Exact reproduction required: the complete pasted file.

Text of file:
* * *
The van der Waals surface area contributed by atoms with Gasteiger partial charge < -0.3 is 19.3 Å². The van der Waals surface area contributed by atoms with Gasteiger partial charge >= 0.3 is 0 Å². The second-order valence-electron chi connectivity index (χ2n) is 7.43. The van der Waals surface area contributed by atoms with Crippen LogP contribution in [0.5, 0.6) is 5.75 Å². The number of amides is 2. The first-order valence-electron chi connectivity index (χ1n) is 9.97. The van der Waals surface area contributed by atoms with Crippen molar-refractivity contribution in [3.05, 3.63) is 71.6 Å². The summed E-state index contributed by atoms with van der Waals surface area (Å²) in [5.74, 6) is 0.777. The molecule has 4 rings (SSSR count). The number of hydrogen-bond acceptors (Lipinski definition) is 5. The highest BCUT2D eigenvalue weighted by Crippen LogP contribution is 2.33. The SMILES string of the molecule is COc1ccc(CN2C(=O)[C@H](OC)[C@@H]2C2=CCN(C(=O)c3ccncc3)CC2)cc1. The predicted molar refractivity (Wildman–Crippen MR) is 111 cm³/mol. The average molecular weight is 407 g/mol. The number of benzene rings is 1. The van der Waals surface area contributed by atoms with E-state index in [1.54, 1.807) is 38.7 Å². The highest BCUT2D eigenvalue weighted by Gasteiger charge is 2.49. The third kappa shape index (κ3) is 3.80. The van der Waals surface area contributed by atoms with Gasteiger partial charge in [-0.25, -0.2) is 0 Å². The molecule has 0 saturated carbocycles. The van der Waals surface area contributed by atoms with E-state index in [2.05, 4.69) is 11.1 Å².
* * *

The van der Waals surface area contributed by atoms with Gasteiger partial charge < -0.3 is 19.3 Å². The van der Waals surface area contributed by atoms with Gasteiger partial charge >= 0.3 is 0 Å². The second-order valence-electron chi connectivity index (χ2n) is 7.43. The van der Waals surface area contributed by atoms with Crippen LogP contribution in [0.5, 0.6) is 5.75 Å². The number of amides is 2. The first-order valence-electron chi connectivity index (χ1n) is 9.97. The van der Waals surface area contributed by atoms with Crippen molar-refractivity contribution in [3.05, 3.63) is 71.6 Å². The summed E-state index contributed by atoms with van der Waals surface area (Å²) in [5.74, 6) is 0.777. The molecule has 4 rings (SSSR count). The number of hydrogen-bond acceptors (Lipinski definition) is 5. The highest BCUT2D eigenvalue weighted by Crippen LogP contribution is 2.33. The SMILES string of the molecule is COc1ccc(CN2C(=O)[C@H](OC)[C@@H]2C2=CCN(C(=O)c3ccncc3)CC2)cc1. The predicted molar refractivity (Wildman–Crippen MR) is 111 cm³/mol. The average molecular weight is 407 g/mol. The number of benzene rings is 1. The van der Waals surface area contributed by atoms with E-state index in [1.54, 1.807) is 38.7 Å². The highest BCUT2D eigenvalue weighted by Gasteiger charge is 2.49. The third kappa shape index (κ3) is 3.80. The van der Waals surface area contributed by atoms with Gasteiger partial charge in [-0.25, -0.2) is 0 Å². The molecule has 0 saturated carbocycles. The van der Waals surface area contributed by atoms with E-state index in [2.05, 4.69) is 11.1 Å².